The Huntington Town Council approved its $188.7 million budget on Thursday, but not without a heated discussion between Councilman Gene Cook (I) and Councilman Mark Cuthbertson (D) over Cook’s vote.
The budget passed with a 4-1 vote, with Cook as the lone opposition.
The budget included a 0.2 percent decrease in overall spending, a 1.3 percent increase in property tax levy and a $15 million capital budget, the town said in a press release.
This budget will amount to a $29 increase for the average homeowner.
The $15 million capital budget also focused on improvements to the town’s infrastructure, such as rehabilitation of various plants and pump stations in the Dix Hills Water District and headwork improvements in the Huntington Sewer District. Funding was included for road rehabilitation, drainage infrastructure and paving.
The town budgeted an additional $1.9 million for the town’s highway department, due to last year’s severe winter. That increase was offset by “little-to-no” increases in the other major town funds, and decreased spending in some of the special districts, the town said in a press release.
“This was a difficult budget to put together, given the limitations of the tax cap and increases in costs, such as health insurance,” Supervisor Frank Petrone (D) said in a statement. “But I am pleased that we were able to maintain services and programs our residents want and have come to expect.”
Cook said he was not in support of the budget.
“We, as taxpayers, will be given $15 million worth of bonding,” Cook said at the meeting, just before the budget was approved. “I find that horrendous. I think there are better ways of doing this, so I will be voting no.”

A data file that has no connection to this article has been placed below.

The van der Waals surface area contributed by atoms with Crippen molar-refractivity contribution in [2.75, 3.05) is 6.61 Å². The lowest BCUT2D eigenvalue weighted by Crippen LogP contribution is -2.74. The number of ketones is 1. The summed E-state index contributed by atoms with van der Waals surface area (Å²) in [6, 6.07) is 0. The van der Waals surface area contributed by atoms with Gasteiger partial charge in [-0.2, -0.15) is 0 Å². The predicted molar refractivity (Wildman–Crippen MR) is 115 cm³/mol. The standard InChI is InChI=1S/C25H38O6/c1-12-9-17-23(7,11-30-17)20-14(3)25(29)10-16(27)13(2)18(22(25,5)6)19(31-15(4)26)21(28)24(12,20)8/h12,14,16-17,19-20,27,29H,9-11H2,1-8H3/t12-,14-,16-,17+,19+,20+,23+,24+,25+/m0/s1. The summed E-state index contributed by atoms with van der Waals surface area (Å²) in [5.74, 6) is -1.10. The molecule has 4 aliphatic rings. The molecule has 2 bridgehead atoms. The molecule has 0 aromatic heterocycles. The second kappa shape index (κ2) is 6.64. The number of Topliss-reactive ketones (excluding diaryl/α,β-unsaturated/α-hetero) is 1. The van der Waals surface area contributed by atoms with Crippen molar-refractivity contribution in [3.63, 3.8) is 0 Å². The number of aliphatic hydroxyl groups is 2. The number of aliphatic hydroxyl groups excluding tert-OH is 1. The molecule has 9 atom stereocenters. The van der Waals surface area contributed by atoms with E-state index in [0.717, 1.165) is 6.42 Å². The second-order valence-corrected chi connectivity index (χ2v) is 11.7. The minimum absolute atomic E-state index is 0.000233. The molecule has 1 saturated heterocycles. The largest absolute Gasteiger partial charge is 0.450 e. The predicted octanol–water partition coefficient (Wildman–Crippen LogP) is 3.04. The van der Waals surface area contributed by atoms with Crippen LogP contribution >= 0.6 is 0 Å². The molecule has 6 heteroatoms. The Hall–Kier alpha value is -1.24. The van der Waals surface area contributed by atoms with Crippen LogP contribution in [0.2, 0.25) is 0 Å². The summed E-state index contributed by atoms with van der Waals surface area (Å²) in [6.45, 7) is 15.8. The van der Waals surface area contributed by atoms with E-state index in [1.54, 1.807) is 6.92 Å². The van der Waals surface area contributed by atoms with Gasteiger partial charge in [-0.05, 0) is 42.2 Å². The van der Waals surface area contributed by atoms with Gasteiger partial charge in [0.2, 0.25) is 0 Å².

Cuthbertson said that this has become an annual right of passage for Cook.
“I have taken to calling this ‘having your cook and eating it too,’” Cuthbertson said at the meeting. “For the fourth year in a row now, Councilman Cook has offered no advice on the budget and no budget amendment. He simply votes no.”
Cook countered, asking Cuthbertson if he felt better after making that comment and Cuthbertson said he did, because he had stated his case.
“Tell us what you would do instead,” Cuthbertson said.
Cook, who just finished months of campaigning for a successful re-election bid, has said at many events that he feels there is a lot of mismanagement and misappropriation of funds within the town budget. He said he wants to see more consolidation to save taxpayer dollars.
“I want to start each department with a $0 budget, and have them tell us why they need money,” Cook said. “We need to have the directors of these departments be more responsible.”
Cuthbertson questioned if that was possible.
“I don’t see the building department starting off with a $0 budget,” he said. According to Cuthbertson, budgets start with requests from departmental heads.
“We scrutinize those requests very carefully,” Cuthbertson said in a phone interview on Friday. “But at the end of the day, we have to deliver services.”
Cuthbertson said that every councilmember has an obligation to offer amendments if they disagree with the budget.
“But he never does that; he never offers suggestions,” he said of Cook.
At the meeting, Cook suggested that he might present his own budget next year.
“I think it’s about time,” Cook said. “But the problem is, nobody listens to me.”